When we think of “technological innovations”, one usually thinks of high-powered suits and sleek rooms full of equipment. But huge challenges like food security too, can be assisted by technological innovations, in ways that make much impact without the noise.

Today, tech is facilitating Nigerian farmers’ ability to connect with buyers, reducing food waste and increasing their income and regional food security in the process. KasuwaGo is a virtual marketplace app that connects farmers, wholesalers, and retailers across grain value chains to promote market integration between the major producing areas and markets in West Africa. 


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West African farmers must often travel long distances to markets just to sell their harvests, struggling against rising transportation costs and deterioration of their product, with no guarantee of finding a buyer. By moving the market online to a virtual space, the app connects farmers directly with regional markets, bringing market knowledge to their fingertips and reducing the risks associated with trading in person. 

While farming and phone technology might not seem like obvious partners, given existing stereotypes about the phone ownership rates and education of rural households, the KasuwaGo team has enlisted local youth to teach their elders how to, setup, login and start trading. Acting as Youth Outreach Ambassadors, these young people are trained on how to use the phone app so that they can then teach farmers in their communities how to connect to regional traders with the touch of a button.


The name KasuwaGo is a hybrid of Hausa and English. Kasuwa means “market” in Hausa, by adding the English word “go” we have KasuwaGo: A market on the go. The app was developed based on the needs of farmers, traders and resellers in a collaborative effort between researchers and programmers. Dr. Michael Olabisi, a researcher at Michigan State University, is the driving force behind this on-the-go platform for farmers.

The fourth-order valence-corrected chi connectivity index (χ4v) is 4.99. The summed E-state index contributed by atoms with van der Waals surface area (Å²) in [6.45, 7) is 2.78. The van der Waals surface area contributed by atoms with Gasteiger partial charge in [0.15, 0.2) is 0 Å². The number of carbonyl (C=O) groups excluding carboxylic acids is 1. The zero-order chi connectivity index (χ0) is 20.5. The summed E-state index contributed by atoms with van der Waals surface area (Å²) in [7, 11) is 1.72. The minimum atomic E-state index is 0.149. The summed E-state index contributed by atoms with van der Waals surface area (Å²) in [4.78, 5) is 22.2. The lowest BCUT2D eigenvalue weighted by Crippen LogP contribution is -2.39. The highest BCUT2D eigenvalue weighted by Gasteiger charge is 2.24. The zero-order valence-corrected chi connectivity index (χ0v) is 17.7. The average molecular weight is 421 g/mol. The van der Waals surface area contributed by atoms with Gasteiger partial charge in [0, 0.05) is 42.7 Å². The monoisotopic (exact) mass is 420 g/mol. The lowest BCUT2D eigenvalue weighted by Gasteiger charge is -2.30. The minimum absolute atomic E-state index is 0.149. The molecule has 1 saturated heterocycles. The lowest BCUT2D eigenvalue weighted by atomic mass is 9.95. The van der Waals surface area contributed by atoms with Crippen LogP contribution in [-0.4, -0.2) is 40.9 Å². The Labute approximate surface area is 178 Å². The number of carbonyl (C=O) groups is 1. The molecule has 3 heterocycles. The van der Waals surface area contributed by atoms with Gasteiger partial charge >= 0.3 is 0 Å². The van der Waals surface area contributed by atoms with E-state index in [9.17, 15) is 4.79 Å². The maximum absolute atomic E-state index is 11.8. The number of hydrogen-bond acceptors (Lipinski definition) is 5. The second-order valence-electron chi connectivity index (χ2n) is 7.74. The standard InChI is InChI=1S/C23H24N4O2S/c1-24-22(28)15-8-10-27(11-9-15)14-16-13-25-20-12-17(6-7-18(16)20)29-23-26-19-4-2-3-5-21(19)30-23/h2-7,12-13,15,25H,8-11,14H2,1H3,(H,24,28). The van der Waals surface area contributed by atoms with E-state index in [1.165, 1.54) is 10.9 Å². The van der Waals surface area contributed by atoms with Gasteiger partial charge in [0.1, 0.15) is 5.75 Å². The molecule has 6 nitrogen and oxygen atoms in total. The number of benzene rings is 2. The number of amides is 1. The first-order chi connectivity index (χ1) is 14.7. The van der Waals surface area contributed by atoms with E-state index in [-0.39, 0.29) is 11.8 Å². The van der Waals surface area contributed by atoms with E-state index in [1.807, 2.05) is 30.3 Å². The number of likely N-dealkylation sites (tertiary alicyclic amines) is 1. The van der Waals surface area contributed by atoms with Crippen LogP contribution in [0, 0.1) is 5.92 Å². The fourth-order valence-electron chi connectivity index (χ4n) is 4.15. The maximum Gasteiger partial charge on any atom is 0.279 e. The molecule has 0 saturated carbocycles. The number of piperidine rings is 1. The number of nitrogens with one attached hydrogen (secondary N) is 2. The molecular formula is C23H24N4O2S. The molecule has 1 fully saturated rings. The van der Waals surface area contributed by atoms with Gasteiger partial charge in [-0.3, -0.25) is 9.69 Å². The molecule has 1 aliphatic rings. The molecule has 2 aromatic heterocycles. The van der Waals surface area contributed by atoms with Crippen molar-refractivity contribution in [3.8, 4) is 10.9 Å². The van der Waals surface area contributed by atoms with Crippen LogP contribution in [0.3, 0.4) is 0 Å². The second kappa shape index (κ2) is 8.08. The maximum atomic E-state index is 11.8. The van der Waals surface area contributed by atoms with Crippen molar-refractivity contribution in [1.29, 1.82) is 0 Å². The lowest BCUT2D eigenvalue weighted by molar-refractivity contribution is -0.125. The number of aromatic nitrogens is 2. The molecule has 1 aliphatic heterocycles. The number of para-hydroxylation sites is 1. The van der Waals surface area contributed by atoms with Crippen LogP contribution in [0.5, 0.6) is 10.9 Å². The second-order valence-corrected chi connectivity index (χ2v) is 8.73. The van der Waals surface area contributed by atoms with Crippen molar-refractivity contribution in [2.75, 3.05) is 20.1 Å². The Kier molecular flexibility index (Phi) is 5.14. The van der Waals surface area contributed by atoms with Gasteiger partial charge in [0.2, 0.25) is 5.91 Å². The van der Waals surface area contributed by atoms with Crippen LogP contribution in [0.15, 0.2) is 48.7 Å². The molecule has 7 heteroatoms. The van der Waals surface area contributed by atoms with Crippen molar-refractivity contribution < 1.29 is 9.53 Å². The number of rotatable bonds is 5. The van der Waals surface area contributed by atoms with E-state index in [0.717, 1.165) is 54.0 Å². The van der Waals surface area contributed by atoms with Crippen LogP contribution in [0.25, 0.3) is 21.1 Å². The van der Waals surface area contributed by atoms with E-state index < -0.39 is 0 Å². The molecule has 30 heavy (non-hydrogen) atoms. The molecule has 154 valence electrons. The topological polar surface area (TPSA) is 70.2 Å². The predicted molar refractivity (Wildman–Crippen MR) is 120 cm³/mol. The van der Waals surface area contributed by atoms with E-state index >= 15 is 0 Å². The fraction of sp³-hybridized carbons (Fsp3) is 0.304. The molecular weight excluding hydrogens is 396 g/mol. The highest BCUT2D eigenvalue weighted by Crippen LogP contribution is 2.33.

KasuwaGo was developed in collaboration with lead research partners: Dr Toyin Ajibade, University of Ilorin and Dr Hakeem Ajeigbe, Centre for Dryland Agriculture – Bayero University Kano and International Crops Research Institute for the Semi-Arid Tropics-ICRISAT. Venture Garden Group in Lagos, Nigeria, provided technical support for the creation of the app. 

The journey to creating KasuwaGo started in 2019 from conversations with farmers and traders by Prof. Mywish Maredia and Dr Olabisi (on a commissioned activity for the Legume Systems Lab). The conversations continued with Drs. Ajeigbe and Ajibade, our Nigeria-based co-PIs about solutions that help the value chain as it is, and that speak to the future of Nigeria’s agri-food systems. The shared experiences of the team of Nigerian co-PIs and the MSU lead PI inspired the effort to seek a research grant to turn the idea into reality.

KasuwaGo was launched in June 2021 in Nigeria and is currently in the process of expansion into Niger. The app is available in multiple languages, including English, French, Hausa, Igbo, Nupe, and Yoruba. It was also designed to allow for multiple product transportation methods and flexibility in the exchange of goods. Farmers across the region can communicate in their own language to resolve logistical issues and get the best price for their grain.

The KasuwaGo research project is funded by the Feed the Future Innovation Lab for Legume Systems Research, a five-year research capacity-building development program managed by Michigan State University that focuses on grain legumes in West and Southern Africa. The Lab focuses on opportunities that address nutrition, the unique needs of women and youth, as well as the resilience of people and systems under stress and shocks. It also contributes to the development of human and institutional capacity for a resilient agricultural innovation system. Feed the Future was established as the U.S. government’s Global Hunger and Food Security Initiative. Feed the Future is managed by the US Agency for International Development.

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 The KasuwaGo project team is seeking private-sector partners to take over the app from the second quarter of 2023. Given its more than 13,000 registered users in over 300 markets, it is ready to grow from a research project to a viable venture. We encourage interested parties to contact Dr Olabisi at olabisim@msu.edu or @m_globally on Twitter.

 This application was made possible through support provided by the U.S. Agency for International Development (USAID) under the Feed the Future Initiative and terms of Cooperative Agreement No. 7200AA18LE00003. The content presented herein are expressions of the developers and do not necessarily reflect the views of USAID or the United States Government.

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